Can the psychoactive substance found in “magic mushrooms” be used to treat depression?
Psilocybin is a hallucinogenic drug present in some species of mushrooms. This compound was utilized in the 1960’s for various psychiatric conditions before being classified as a schedule I substance by the FDA in 1970.
Schedule I substances have no current acceptable medical use and have a high potential for abuse.
Some examples of Schedule I substances are heroin, LSD, and PCP.
Recently, some cities have decriminalized psilocybin. The first to do so was Denver, Colorado, in May of 2019.
The first state to legalize psilocybin is Oregon, where I live. Measure 109 passed in November of 2020. This measure allows the Oregon Health Authority (OHA) to develop a program to enable licensed providers to administer mushrooms and fungi containing psilocybin to individuals over 21.
This measure opens the door for psilocybin to be used for psychiatric conditions where traditional treatment has failed.
What is Psilocybin?
Psilocybin is a psychedelic substance that alters consciousness through interaction with serotonin (5HT2A) receptors.
The question is whether this substance has any benefit for these conditions. To answer this question, I looked at the available studies.
Psilocybin Treatment for Anxiety and Depression in Cancer Patients
Cancer patients commonly suffer from significant anxiety and depression. It is estimated that 30-40% of these patients are affected by these disorders when hospitalized.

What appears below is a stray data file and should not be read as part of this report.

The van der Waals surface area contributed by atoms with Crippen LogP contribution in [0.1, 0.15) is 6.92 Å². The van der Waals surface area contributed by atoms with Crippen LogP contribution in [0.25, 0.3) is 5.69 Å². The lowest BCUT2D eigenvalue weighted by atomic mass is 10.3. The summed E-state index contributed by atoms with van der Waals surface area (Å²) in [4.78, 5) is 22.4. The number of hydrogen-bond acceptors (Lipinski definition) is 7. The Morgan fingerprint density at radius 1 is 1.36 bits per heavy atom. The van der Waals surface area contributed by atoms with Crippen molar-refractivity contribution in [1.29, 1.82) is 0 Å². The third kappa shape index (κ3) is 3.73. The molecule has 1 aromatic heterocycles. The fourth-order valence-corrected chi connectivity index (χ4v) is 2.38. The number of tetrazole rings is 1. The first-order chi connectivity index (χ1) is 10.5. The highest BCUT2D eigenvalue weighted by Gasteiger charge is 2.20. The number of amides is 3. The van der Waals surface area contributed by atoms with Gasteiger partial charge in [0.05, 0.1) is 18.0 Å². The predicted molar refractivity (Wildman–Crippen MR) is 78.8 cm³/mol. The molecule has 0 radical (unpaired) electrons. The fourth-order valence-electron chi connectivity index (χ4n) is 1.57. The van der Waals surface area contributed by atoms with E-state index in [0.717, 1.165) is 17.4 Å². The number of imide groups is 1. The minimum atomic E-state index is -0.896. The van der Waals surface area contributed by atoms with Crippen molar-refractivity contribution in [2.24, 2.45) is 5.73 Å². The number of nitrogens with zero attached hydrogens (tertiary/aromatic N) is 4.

Prevalence of depression, anxiety, and adjustment disorder in oncological, haematological, and palliative-care settings: a meta-analysis of 94 interview-based studies.1
Anxiety and depression are associated with a variety of symptoms that lead to poor outcomes. Some of these include:
- Increased suicide rates.
- Increased disability
- Poor medication compliance.
- Increased health care utilization.
- Decreased quality of life.
- Increased pain.
- Decreased social functioning.
- Decreased survival rates.
Although this is a significant problem, no FDA-approved pharmacotherapies are approved for psychological distress related to cancer. Antidepressant agents take time to take effect, side effects compromise treatment adherence, many treatments are ineffective, and relapse rates are significant.5
A double-blind, placebo-controlled, crossover trial involving 29 patients with cancer-related anxiety and depression was published in the Journal of Psychopharmacology in December of 2016.7
This study was designed to determine the efficacy of a single psilocybin dosing session compared to an active control (niacin 250mg) in treating cancer patients with anxiety and depression.
The investigators concluded that moderate-dose psilocybin (along with psychotherapy) produced rapid and sustained anxiolytic and anti-depressant effects. These effects lasted anywhere from 7 weeks to 8 months. These patients exhibited decreased cancer-related existential distress, increased spiritual well-being, quality of life, and improved attitudes towards death.
There were no serious adverse effects reported during this study in either group.
Psilocybin in Unipolar Depression
An open-label study of 12 patients with moderate-to-severe, unipolar depression was published in Lancer Psychiatry in July of 2016. This was a feasibility trial involving six men and six women.8
These patients received two oral doses of psilocybin (10mg and 25mg) seven days apart. The figure below represents the Schedule of study interventions for this trial.
This study’s main objective was to create an optimized protocol for psilocybin administration and gain information about its efficacy in treating unipolar depression.
No severe adverse effects occurred during this study, and the psilocybin was well-tolerated. The side effects that did appear were:
- Anxiety (mostly mild)
- Confusion or thought disorder
No prolonged psychosis was observed in any of the subjects.
Depression severity was measured using the Quick Inventory of Depressive Symptomatology (QIDS) score. Scoring is as follows: